Sunday, December 5

Wells Fargo scammed 771 companies by lying about exchange rates

In the eight years that the bank carried out this fraud, it made millions by overcharging for currency exchanges.

Justin Sullivan / Getty Images

Wells Fargo owes $ 37 million in fines, after lying to 771 small and medium-sized businesses about exchange rates and keeping track of the surpluses they were willing to accept, while their own workers earned up to $ 1 million in bonuses, the Daily Mail reported.

The federal lawsuit and settlement were filed Monday in the Southern District of New York. It transpired that the bank has already paid $ 35 million in restitution to its clientsaccording to the agreement, the latest in a series of scandals that have left the bank’s reputation in tatters.

According to the Federal Reserve, Wells Fargo is America’s third-largest lender by assets behind Bank of America and JPMorgan Chase, which speaks to its importance in the country.

According to the information, the bank did not reveal what fees it charged to the companies that traded in foreign currency between 2010 and 2017.

“The bank benefited from conducting (foreign exchange) transactions with its customers by increasing the prices of the currency it sold and reducing the prices of the currency it bought from customers for their incoming and outgoing electronic transfers,” the Department wrote. of Justice in his complaint.

Customers made exchanges via the online platforms FX Online and CEO Wires. “On each platform, the customer can log in, make a request to exchange US dollars for another currency, and arrange to send that currency by wire transfer to a recipient abroad,” prosecutors said.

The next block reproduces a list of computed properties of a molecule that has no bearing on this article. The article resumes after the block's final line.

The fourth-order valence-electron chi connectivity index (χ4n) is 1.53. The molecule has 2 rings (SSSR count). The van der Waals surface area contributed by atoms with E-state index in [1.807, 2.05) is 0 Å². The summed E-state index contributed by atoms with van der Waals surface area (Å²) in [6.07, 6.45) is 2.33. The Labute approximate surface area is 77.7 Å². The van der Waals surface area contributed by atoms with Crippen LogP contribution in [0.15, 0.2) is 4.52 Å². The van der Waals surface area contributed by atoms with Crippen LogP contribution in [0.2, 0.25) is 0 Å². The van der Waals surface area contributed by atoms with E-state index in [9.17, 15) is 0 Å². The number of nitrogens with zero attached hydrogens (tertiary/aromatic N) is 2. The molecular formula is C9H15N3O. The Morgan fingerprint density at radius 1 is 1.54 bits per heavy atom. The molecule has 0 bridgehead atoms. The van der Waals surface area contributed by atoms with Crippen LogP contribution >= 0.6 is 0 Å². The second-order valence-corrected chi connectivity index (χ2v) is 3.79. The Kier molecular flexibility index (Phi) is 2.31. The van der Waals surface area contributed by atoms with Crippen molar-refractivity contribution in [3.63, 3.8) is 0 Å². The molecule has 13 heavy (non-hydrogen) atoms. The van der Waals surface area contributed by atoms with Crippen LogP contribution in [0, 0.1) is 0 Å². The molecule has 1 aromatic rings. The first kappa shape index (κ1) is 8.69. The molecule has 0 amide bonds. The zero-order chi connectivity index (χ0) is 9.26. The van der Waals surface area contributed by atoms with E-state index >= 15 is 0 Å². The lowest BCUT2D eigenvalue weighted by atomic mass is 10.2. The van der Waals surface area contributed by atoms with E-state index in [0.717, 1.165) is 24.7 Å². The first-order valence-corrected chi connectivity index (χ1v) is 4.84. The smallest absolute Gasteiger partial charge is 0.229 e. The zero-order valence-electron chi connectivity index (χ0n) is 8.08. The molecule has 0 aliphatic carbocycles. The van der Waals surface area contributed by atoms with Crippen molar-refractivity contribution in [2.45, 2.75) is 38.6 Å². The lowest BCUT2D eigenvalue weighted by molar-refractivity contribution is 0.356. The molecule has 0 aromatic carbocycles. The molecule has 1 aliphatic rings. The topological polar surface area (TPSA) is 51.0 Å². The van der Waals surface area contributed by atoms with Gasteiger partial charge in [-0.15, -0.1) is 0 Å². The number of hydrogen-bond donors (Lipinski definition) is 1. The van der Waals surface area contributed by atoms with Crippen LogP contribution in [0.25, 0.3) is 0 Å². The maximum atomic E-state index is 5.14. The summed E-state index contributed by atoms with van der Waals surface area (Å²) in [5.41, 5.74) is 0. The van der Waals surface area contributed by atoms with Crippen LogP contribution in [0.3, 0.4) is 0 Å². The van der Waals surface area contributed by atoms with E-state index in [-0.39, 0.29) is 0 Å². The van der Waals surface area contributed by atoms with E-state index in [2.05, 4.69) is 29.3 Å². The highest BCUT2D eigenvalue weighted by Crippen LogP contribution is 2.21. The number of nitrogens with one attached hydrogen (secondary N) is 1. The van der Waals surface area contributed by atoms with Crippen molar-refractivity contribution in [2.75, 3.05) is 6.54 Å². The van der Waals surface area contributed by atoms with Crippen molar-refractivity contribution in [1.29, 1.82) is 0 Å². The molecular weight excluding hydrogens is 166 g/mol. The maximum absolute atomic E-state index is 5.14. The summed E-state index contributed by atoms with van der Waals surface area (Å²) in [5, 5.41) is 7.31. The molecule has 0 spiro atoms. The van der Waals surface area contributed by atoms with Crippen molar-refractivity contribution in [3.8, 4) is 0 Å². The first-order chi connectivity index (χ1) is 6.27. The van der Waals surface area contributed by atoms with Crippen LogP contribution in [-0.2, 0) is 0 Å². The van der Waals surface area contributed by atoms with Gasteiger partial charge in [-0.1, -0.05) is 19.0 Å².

“Wells Fargo would quote an exchange rate for the amount and type of currency that the customer could accept or reject,” authorities say.

As clients were left in the dark about the additional fees or the underlying market rate, the 771 companies affected could not choose whether or not to continue with the transactions, prosecutors say.

The surprising thing was that bank workers kept a tally of which customers accepted which exchange rates.

One employee commented that those customers who are in wire-only mode would probably not notice the slight change in price and that “It could have a very quick positive impact on revenue without much risk”.

This situation allowed some workers to obtain up to $ 1 million in company bonds.

“As a result of inappropriate incentives and lack of oversight, a culture developed in which Wells Fargo FX sales specialists were comfortable repeatedly defrauding the bank’s customers,” the Justice Department said.

Foreign exchange sales specialists openly discussed and even celebrated transactions that resulted in higher exchange margins than agreed with clients and transactions that generated large foreign exchange income.

The department prosecuted the bank under the Financial Institutions Reform, Recovery and Enforcement of 1989 (FIRREA).

As expected, the bank’s shares fell after the news and ended up trading at $ 47.61 per share.

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